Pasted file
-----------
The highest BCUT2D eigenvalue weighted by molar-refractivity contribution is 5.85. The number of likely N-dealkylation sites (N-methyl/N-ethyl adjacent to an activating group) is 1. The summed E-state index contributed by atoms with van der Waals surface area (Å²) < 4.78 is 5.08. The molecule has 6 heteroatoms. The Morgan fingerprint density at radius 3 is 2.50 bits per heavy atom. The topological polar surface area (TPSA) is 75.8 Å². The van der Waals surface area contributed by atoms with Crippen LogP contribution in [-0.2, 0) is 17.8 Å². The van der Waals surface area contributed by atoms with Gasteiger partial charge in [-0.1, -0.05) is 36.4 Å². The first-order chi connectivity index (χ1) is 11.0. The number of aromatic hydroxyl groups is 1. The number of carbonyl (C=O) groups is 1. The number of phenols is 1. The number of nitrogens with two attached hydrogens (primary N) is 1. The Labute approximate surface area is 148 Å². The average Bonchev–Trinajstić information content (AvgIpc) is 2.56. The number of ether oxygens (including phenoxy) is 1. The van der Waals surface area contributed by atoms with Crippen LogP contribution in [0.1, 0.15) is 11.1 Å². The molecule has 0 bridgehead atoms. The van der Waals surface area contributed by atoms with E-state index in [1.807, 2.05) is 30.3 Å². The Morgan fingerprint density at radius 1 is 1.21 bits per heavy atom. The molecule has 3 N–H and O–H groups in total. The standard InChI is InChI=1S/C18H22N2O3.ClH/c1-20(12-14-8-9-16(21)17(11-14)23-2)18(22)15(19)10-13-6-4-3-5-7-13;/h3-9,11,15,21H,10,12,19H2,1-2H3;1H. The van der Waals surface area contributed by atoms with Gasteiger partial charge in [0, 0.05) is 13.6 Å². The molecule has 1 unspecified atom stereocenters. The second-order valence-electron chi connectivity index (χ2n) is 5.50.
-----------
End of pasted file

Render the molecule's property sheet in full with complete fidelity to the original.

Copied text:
The highest BCUT2D eigenvalue weighted by molar-refractivity contribution is 5.85. The number of likely N-dealkylation sites (N-methyl/N-ethyl adjacent to an activating group) is 1. The summed E-state index contributed by atoms with van der Waals surface area (Å²) < 4.78 is 5.08. The molecule has 6 heteroatoms. The Morgan fingerprint density at radius 3 is 2.50 bits per heavy atom. The topological polar surface area (TPSA) is 75.8 Å². The van der Waals surface area contributed by atoms with Crippen LogP contribution in [-0.2, 0) is 17.8 Å². The van der Waals surface area contributed by atoms with Gasteiger partial charge in [-0.1, -0.05) is 36.4 Å². The first-order chi connectivity index (χ1) is 11.0. The number of aromatic hydroxyl groups is 1. The number of carbonyl (C=O) groups is 1. The number of phenols is 1. The number of nitrogens with two attached hydrogens (primary N) is 1. The Labute approximate surface area is 148 Å². The average Bonchev–Trinajstić information content (AvgIpc) is 2.56. The number of ether oxygens (including phenoxy) is 1. The van der Waals surface area contributed by atoms with Crippen LogP contribution in [0.1, 0.15) is 11.1 Å². The molecule has 0 bridgehead atoms. The van der Waals surface area contributed by atoms with E-state index in [1.807, 2.05) is 30.3 Å². The Morgan fingerprint density at radius 1 is 1.21 bits per heavy atom. The molecule has 3 N–H and O–H groups in total. The standard InChI is InChI=1S/C18H22N2O3.ClH/c1-20(12-14-8-9-16(21)17(11-14)23-2)18(22)15(19)10-13-6-4-3-5-7-13;/h3-9,11,15,21H,10,12,19H2,1-2H3;1H. The van der Waals surface area contributed by atoms with Gasteiger partial charge in [0, 0.05) is 13.6 Å². The molecule has 1 unspecified atom stereocenters. The second-order valence-electron chi connectivity index (χ2n) is 5.50.